Guilty Of Love
Kittens Got Claws
Wings Of The Storm

Whitesnake

Is there a more broken hearted person than David Coverdale?

“Standing In The Shadow” is from 1984’s “Slide It In” album and it’s written by Coverdale.

I’m running away from a feeling
Hiding my face in the sand
I’m scared to love and lose again
I don’t know if I can

It’s that moment in time after a relationship has ended. You are hurting and you feel betrayed. Then you come across someone who rekindles the fire. But you are still hurting and after being burned once, you are fearful to jump in, just in case it leads to another broken heart.

Life is short, so you need to live it. And that means, putting the fear away.

Too many people
Standing in the shadow
Standing in the shadow of love

It’s like sitting on the sidelines and assessing the situation for the right time to re-join the game.

“Guilty Of Love” is from the same album and how cool are the guitar harmonies at the start, which again are written by Coverdale.

I believe my love for you
Is a love that will last forever?
And I’m here to testify
I’m a prisoner of your heart

When you fall in love, your heart becomes a captive to the other half. And when the relationship ends, it hurts.

Baby, don’t you believe when I tell you I love you
That I really mean it
Don’t you walk away?
Don’t you turn your back on me?

I guess we don’t really know what we got until it’s gone.

“Kittens Got Claws” is from “Slip Of The Tongue”, the follow-up to the mega 1987 self-titled album. Coverdale selected Adrian Vandenberg as his co-writer for this album. It would have been interesting to see how the songs would have sounded if Coverdale used Vivian Campbell as well, but it was not to be. Regardless, Vandenberg as co-writer is involved in some epic songs. Let’s not forget the title track “Slip Of The Tongue”, “Judgement Day”, “Sailing Ships”, “Now You’re Gone” and “The Deeper The Love”. But to me “Kittens Got Claws” is just a fun track to listen to and tap your foot to.

Walking down the street
You’re the center of my universe
You got the world in your pocket,
My manhood in your purse
You ain’t a bad girl, honey,
No matter what the neighbours say,
It’s just that you were those skin-tight dresses
With your G-string tuned to “A”

How good is the “G-string tuned to A” line?

Brilliant.

“Wings Of The Storm” is another little gem largely forgotten. It’s heavier and speedier and far removed from the blues based Whitesnake but man it’s a pretty good listen. It’s pedal point heaven for a guitarist.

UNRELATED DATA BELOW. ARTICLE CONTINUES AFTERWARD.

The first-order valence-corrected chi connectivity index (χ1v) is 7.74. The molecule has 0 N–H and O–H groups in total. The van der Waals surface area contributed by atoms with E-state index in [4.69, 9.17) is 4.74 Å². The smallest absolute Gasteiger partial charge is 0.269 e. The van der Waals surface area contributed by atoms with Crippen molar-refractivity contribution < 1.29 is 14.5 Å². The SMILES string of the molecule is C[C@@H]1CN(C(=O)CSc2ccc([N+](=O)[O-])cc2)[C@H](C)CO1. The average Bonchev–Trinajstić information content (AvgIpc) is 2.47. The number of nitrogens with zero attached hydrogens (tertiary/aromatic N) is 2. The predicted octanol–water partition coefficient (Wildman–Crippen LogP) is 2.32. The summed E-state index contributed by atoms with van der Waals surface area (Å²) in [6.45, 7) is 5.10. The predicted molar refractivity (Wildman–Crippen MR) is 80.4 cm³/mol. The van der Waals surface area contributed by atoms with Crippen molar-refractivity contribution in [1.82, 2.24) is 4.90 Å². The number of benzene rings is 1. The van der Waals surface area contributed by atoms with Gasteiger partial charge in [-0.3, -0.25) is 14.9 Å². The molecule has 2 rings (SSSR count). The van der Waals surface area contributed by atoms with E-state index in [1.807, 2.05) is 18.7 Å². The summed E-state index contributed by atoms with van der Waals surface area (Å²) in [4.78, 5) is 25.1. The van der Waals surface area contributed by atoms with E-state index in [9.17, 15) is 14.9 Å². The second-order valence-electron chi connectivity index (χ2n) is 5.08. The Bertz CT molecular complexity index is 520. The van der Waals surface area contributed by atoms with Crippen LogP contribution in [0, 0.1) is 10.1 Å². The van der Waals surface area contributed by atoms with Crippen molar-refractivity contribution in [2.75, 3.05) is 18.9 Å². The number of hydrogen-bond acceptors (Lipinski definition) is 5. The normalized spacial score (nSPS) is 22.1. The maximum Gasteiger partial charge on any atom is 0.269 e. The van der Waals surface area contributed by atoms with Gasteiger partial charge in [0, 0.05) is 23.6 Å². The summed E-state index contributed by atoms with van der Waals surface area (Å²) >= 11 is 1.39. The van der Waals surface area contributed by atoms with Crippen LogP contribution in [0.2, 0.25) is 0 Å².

On an’ on, the road goes on,
An’ it’ll go on forever,
Time will show if you and I
Will walk that road together

Almost 6 years later, Coverdale is still in a spot of bother when it comes to his love life.

It’s unfortunate that Geffen Records became a label that focused more on the results, totally ignoring the community and what customers of their artists could like. David Coverdale built a community around Whitesnake and a trust with the fans. And the labels just abandoned the artists at will. To me community and trust is more important than results, hence the reason why Whitesnake still rolls today.

Rock Me To The Top
Before My Eyes

Tesla

“Rock Me To The Top” is written by vocalist Jeff Keith and estranged guitarist Tommy Skeoch. The riff is foot stomping hard rock to a tee.

I’ll take command, take control
Now I see you comin’ back for more
I see you like it, but you don’t need it
Ooh you wanna feel it

Yep, I’m pretty sure Jeff Keith is singing about the original meaning of rock and roll and not the musical form.

“Before My Eyes” is written by guitarist Frank Hannon, along with Jeff Keith, Tommy Skeoch and drummer Troy Luccketta. To me, it’s the feel of the song that captures my attention more so than the lyrics. It reminds me of Y&T and it feels sad and spacey. Lyrically I’m not a fan, but musically I am all in.

Tomorrow
Naked City
Exciter
I’ve Had Enough
King Of The Mountain
My Way
Silver Spoon

Kiss

Kiss didn’t sell a lot of recorded music product compared to Led Zeppelin, Pink Floyd and other large 70’s acts. But they are still seen as one of rocks biggest groups in the 70’s and maybe the entertainers of that decade. But by the end of 70’s and the start of the 80’s they got eclipsed by Disco, New Wave Pop, the NWOBHM and the L.A scene. Suddenly it looked like the band was in the rear view mirror. Original band members “officially left” even though they really left recording new music with the band a long time again. But with each album they dropped in the 80’s, they continued their evolution. “Lick It Up”, “Creatures Of The Night”, “I Still Love You”, “I Love It Loud”, “Crazy Crazy Nights” and “War Machine” are concert staples.